A Colorado dentist and oral surgeon put his patients at risk for contracting HIV and hepatitis due to unsafe injection practices, and state officials are set to notify patients who saw Dr. Stephen Stein over a 12-year period to inform them of their risk.
The Colorado Department of Public Health and Environment stressed that there have been no infections linked to the offices of Dr. Stein, who practiced oral surgery in Highlands Ranch, Colo., and Denver.
The state said patients who received IV medications, including sedation, at Dr. Stein's offices may have been exposed to HIV, hepatitis B and/or hepatitits C.
State officials learned of the HIV risk the dentist may have exposed his patients to following a report of unsafe injection practices at his offices.
Upon investigation, it was determined syringes and needles used to inject medications through patients' IV lines were saved and used again to inject medications through other patients' IV lines, the agency said in a statement. This practice has been known to transmit infections.
The agency said the investigation into the HIV risk the dentist may have passed on to his patients is still continuing.
State health officials are working with health officials at Tri-County Health Department and Denver Public Health due to the locations of Stein's practices in those counties, the agency added.
The agency said patients may be at risk if they received those services under the dentist's care between September 1999 and June 2011 at the Highlands Ranch office and between August 2010 and 2011 at Stein's Denver office.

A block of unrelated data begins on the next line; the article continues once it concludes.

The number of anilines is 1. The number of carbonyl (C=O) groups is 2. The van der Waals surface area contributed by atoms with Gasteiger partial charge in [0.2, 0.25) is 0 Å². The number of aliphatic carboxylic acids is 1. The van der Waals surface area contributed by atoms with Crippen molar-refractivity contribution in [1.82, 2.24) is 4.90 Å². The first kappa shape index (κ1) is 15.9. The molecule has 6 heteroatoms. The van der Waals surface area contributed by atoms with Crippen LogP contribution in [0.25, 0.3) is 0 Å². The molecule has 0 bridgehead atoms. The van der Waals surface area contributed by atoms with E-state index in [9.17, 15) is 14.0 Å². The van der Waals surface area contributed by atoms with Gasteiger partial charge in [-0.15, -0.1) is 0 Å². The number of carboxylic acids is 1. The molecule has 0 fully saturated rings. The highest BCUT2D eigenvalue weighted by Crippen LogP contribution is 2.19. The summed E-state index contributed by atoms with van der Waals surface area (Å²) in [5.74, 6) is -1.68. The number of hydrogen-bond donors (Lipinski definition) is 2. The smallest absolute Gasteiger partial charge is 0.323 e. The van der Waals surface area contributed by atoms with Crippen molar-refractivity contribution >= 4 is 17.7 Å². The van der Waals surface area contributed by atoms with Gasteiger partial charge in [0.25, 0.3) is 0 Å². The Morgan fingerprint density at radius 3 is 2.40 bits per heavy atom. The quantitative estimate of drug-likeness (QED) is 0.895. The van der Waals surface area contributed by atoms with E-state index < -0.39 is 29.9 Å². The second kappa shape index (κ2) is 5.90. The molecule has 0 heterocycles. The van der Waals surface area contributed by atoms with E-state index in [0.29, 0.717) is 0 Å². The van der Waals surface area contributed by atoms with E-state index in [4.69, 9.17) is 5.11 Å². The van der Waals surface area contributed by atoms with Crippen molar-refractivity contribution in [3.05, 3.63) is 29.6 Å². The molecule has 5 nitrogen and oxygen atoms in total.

The health department said it was working to obtain Stein's records so his patients could be notified directly.
Notifications are being sent to patients for whom the department believes it has correct contact information, the agency said in a statement. Those patients should receive the letters within the next few days.
The department cautioned that records may be incomplete and urged patients who remember receiving IV medications at Stein's offices to get tested for HIV and hepatitis, as the dentist may have put them at risk for the diseases.
If you are unsure if you received IV medications at the dentist, the department is still advising to get tested. Patients who know they didn't receive such treatment do not have to be tested for HIV, the agency said.
Symptoms of HIV and hepatitis might not show up for years, the department noted, meaning it's possible the dentist's patients might be infected and not know about it.
Although testing cannot determine where or how someone was infected (at Stein's offices or from another exposure), it is important to know so treatment can begin, the agency said.
Data from any positive HIV or hepatitis tests taken by Stein's patients will be reported to the state since they are reportable conditions in Colorado.